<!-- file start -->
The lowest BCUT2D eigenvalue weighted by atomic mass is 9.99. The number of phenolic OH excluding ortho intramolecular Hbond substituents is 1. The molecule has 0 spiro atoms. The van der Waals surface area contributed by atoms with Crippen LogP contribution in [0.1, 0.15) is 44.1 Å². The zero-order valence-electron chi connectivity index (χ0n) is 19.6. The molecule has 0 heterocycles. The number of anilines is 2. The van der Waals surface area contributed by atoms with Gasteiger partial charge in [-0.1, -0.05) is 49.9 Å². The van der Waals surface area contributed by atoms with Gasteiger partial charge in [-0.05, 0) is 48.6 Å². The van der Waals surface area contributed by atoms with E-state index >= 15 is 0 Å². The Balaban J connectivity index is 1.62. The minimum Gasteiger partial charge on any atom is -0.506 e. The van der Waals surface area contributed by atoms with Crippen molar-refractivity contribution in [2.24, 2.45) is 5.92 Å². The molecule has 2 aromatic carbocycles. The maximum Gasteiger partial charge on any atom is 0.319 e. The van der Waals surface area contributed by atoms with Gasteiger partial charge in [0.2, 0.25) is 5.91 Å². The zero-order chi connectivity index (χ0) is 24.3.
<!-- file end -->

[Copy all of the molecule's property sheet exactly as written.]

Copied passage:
The lowest BCUT2D eigenvalue weighted by atomic mass is 9.99. The number of phenolic OH excluding ortho intramolecular Hbond substituents is 1. The molecule has 0 spiro atoms. The van der Waals surface area contributed by atoms with Crippen LogP contribution in [0.1, 0.15) is 44.1 Å². The zero-order valence-electron chi connectivity index (χ0n) is 19.6. The molecule has 0 heterocycles. The number of anilines is 2. The van der Waals surface area contributed by atoms with Gasteiger partial charge in [-0.1, -0.05) is 49.9 Å². The van der Waals surface area contributed by atoms with Gasteiger partial charge in [-0.05, 0) is 48.6 Å². The van der Waals surface area contributed by atoms with E-state index >= 15 is 0 Å². The Balaban J connectivity index is 1.62. The minimum Gasteiger partial charge on any atom is -0.506 e. The van der Waals surface area contributed by atoms with Crippen molar-refractivity contribution in [2.24, 2.45) is 5.92 Å². The molecule has 2 aromatic carbocycles. The maximum Gasteiger partial charge on any atom is 0.319 e. The van der Waals surface area contributed by atoms with Gasteiger partial charge in [0.2, 0.25) is 5.91 Å². The zero-order chi connectivity index (χ0) is 24.3.